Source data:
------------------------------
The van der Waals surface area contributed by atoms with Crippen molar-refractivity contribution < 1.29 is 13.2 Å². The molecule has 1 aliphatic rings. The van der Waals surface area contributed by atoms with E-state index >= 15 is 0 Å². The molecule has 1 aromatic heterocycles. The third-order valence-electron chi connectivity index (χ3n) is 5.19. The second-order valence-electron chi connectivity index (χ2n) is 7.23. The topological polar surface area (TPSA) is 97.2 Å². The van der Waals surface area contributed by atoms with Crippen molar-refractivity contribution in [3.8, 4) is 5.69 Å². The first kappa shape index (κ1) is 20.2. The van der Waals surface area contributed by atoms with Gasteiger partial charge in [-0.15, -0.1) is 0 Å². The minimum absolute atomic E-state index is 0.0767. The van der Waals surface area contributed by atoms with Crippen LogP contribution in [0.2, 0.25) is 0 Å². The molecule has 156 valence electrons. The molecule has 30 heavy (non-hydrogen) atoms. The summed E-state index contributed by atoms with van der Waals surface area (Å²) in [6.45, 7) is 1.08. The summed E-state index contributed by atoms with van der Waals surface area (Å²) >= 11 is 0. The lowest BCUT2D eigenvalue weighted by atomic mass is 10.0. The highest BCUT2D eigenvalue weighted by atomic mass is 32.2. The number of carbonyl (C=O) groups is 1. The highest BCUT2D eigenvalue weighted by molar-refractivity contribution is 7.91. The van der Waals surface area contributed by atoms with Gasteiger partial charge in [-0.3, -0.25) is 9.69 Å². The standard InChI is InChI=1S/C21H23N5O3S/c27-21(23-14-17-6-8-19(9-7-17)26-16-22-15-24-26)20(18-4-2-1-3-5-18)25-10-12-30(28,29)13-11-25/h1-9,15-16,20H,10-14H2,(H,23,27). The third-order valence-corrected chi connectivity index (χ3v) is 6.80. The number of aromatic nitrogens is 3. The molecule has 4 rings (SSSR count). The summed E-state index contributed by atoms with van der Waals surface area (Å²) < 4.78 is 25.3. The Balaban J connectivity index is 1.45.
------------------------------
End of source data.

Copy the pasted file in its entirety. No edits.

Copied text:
The van der Waals surface area contributed by atoms with Crippen molar-refractivity contribution < 1.29 is 13.2 Å². The molecule has 1 aliphatic rings. The van der Waals surface area contributed by atoms with E-state index >= 15 is 0 Å². The molecule has 1 aromatic heterocycles. The third-order valence-electron chi connectivity index (χ3n) is 5.19. The second-order valence-electron chi connectivity index (χ2n) is 7.23. The topological polar surface area (TPSA) is 97.2 Å². The van der Waals surface area contributed by atoms with Crippen molar-refractivity contribution in [3.8, 4) is 5.69 Å². The first kappa shape index (κ1) is 20.2. The van der Waals surface area contributed by atoms with Gasteiger partial charge in [-0.15, -0.1) is 0 Å². The minimum absolute atomic E-state index is 0.0767. The van der Waals surface area contributed by atoms with Crippen LogP contribution in [0.2, 0.25) is 0 Å². The molecule has 156 valence electrons. The molecule has 30 heavy (non-hydrogen) atoms. The summed E-state index contributed by atoms with van der Waals surface area (Å²) in [6.45, 7) is 1.08. The summed E-state index contributed by atoms with van der Waals surface area (Å²) >= 11 is 0. The lowest BCUT2D eigenvalue weighted by atomic mass is 10.0. The highest BCUT2D eigenvalue weighted by atomic mass is 32.2. The number of carbonyl (C=O) groups is 1. The highest BCUT2D eigenvalue weighted by molar-refractivity contribution is 7.91. The van der Waals surface area contributed by atoms with Gasteiger partial charge in [-0.3, -0.25) is 9.69 Å². The standard InChI is InChI=1S/C21H23N5O3S/c27-21(23-14-17-6-8-19(9-7-17)26-16-22-15-24-26)20(18-4-2-1-3-5-18)25-10-12-30(28,29)13-11-25/h1-9,15-16,20H,10-14H2,(H,23,27). The third-order valence-corrected chi connectivity index (χ3v) is 6.80. The number of aromatic nitrogens is 3. The molecule has 4 rings (SSSR count). The summed E-state index contributed by atoms with van der Waals surface area (Å²) < 4.78 is 25.3. The Balaban J connectivity index is 1.45.